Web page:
08 Feb Small Business Development with Lynnette White-Colin: NOLABA Case Study

small business

Economic development matters to New Orleans because business growth leads to greater economic security for more people. We continue our case studies with small business development. The city’s 27,000 small businesses are in many ways the heart and soul of the economy. NOLABA hired Lynnette White-Colin in 2016 to focus solely on the small business ecosystem, and she describes her daily efforts to grow this sector.

In what ways has NOLABA redoubled its efforts to assist small business development in New Orleans?
LWC: One of our main concerns is to make sure the needs of small business owners are answered effectively to ensure their sustainability and ultimately, success. Very often, critical needs of our minority and women-owned businesses are not addressed. There are a number of reasons why. In many instances, the business owner is the only employee; frankly, they cannot afford time away from the business to obtain the assistance they need. Often, they are just not aware that technical assistance is available, and very often it is free. And still other times, they are just not knowledgeable about what they actually need. My goal is to utilize my many years of experience to assess what they really need and then get them to the most effective assistance available.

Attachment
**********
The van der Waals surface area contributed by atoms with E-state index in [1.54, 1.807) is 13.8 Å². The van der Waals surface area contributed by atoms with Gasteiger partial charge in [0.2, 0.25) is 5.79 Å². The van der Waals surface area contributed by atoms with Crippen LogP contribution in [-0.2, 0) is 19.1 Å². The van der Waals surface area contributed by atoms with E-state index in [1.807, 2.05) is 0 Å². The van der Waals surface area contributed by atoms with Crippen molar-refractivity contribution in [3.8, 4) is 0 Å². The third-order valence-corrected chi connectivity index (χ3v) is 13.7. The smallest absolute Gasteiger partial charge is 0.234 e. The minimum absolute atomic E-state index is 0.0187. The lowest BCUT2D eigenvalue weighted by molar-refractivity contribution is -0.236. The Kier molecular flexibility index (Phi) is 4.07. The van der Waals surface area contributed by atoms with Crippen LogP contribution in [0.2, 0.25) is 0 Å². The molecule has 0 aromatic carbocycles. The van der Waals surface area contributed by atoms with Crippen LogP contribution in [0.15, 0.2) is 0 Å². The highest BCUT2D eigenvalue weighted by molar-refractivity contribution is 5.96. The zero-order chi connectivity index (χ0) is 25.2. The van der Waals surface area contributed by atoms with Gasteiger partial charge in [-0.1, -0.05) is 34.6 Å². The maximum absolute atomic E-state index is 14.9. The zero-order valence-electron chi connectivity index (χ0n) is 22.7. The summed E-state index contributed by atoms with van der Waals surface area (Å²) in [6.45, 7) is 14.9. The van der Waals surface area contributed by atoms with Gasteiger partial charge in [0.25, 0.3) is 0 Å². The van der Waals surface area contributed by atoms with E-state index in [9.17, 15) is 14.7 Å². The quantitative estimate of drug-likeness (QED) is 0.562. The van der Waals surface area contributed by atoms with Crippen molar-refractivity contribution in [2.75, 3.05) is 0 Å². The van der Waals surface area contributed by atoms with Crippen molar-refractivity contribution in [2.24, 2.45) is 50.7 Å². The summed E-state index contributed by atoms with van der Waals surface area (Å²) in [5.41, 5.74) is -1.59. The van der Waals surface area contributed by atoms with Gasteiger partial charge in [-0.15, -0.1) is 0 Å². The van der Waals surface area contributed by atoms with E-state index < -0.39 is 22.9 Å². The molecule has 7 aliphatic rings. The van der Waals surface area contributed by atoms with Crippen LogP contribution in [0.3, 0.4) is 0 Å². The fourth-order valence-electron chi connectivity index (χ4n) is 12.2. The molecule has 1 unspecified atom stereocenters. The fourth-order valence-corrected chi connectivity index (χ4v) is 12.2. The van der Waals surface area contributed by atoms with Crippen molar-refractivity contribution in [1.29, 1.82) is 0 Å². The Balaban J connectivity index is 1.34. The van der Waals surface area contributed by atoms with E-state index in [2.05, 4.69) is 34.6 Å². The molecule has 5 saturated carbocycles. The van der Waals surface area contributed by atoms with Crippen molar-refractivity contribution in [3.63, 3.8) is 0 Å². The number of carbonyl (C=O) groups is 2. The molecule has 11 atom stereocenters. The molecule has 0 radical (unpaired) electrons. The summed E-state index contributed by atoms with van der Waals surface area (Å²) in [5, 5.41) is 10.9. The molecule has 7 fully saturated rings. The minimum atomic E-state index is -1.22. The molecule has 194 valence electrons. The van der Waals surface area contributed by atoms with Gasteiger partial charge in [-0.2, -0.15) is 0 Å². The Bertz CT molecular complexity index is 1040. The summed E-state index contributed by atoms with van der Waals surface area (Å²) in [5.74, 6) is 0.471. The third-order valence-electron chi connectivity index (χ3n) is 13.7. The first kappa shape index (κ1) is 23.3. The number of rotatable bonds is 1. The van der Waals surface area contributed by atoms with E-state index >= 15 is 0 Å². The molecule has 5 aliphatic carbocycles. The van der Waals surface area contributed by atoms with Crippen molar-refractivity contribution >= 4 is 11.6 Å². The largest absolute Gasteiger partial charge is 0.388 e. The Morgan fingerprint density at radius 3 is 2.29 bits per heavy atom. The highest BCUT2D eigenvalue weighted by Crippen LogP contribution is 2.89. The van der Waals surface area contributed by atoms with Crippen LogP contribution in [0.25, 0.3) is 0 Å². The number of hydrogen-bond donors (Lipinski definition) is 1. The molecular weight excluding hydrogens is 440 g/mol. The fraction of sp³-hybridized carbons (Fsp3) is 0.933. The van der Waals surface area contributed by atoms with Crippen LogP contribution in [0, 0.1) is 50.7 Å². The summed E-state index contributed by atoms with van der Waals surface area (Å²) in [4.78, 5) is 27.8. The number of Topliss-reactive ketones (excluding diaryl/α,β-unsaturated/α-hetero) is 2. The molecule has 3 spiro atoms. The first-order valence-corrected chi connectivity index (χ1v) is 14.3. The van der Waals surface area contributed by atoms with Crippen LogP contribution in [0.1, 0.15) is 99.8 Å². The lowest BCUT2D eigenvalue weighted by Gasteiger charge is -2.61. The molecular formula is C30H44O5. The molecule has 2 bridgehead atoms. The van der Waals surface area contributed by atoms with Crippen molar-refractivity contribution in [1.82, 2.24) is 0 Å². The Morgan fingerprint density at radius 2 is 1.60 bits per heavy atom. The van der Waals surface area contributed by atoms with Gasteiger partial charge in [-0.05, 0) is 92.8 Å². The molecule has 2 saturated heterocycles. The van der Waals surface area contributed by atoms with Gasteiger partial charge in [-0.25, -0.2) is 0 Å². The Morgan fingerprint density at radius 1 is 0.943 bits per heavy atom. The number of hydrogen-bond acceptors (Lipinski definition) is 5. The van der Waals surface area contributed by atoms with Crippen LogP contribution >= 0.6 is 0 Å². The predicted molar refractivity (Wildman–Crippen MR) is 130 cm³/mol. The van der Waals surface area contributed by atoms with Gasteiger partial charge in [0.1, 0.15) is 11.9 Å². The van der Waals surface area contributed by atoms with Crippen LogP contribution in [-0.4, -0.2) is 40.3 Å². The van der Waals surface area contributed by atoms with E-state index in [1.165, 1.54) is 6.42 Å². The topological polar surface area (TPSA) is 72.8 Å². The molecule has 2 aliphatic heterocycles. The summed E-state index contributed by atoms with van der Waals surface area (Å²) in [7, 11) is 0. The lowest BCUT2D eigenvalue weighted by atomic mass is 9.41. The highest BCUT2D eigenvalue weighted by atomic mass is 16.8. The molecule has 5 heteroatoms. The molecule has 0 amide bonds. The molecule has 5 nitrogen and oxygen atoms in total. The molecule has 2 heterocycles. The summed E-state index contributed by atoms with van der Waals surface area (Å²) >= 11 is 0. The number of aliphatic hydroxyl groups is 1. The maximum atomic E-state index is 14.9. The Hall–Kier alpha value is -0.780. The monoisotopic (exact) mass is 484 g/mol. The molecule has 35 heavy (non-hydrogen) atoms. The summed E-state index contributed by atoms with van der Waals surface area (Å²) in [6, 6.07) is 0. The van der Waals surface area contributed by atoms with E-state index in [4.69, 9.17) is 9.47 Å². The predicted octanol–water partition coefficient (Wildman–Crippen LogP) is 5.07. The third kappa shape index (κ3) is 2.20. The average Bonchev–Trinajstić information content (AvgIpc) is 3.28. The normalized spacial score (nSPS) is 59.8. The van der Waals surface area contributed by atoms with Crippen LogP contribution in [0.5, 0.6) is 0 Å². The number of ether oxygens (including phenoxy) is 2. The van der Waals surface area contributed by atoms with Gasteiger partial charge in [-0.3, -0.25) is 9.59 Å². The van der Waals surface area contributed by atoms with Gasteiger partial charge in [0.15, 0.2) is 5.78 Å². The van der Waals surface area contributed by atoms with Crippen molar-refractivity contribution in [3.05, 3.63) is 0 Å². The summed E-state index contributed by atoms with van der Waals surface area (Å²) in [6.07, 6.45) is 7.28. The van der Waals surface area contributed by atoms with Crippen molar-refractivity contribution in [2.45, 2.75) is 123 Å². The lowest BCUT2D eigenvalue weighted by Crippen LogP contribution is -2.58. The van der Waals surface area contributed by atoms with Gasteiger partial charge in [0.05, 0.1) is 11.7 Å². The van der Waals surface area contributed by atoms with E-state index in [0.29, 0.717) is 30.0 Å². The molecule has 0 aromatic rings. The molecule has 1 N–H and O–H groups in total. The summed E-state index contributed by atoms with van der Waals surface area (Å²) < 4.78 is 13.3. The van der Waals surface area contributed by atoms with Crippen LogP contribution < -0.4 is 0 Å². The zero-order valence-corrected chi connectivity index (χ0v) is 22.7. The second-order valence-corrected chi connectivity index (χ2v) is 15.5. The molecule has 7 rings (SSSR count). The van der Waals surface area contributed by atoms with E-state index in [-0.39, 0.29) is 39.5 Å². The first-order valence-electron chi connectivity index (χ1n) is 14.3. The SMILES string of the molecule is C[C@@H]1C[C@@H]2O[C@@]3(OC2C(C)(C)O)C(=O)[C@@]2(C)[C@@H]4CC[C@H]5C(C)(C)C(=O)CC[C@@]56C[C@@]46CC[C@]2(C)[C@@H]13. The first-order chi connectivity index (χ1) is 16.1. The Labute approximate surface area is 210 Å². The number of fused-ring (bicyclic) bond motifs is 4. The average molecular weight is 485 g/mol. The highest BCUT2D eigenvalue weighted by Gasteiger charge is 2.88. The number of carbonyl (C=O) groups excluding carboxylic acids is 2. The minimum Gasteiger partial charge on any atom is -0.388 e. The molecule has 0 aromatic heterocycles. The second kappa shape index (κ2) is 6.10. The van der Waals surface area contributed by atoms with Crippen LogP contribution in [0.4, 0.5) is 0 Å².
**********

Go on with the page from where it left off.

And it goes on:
What other small business outreach will NOLABA do to foster high growth and create new wealth among small businesses?
LWC: A few things are upcoming. First, we will conduct an extensive survey to gather information about our local small and micro-enterprises. We want to find out what they see as critical needs, what resources they know about, and which they have or haven’t taken advantage of. The results of the survey will aid in informing gaps that exist in both services available and communication of those services. Additionally, NOLABA will present a quarterly small business networking event in March that allows business owners to meet local business assistance professionals and share ideas with other business owners.

In your experience, why do small businesses like to set up shop in New Orleans?
LWC: In the minority community, a lot of people are just entrepreneurs at heart. It’s also true of New Orleanians in general. After Hurricane Katrina, a lot of people became business owners out of necessity. People returned, but their jobs did not. While an entrepreneurial ecosystem had existed, it was kicked into overdrive post-Katrina. Now it’s about advancing capacity and developing more opportunities for our small business owners to help them to be successful.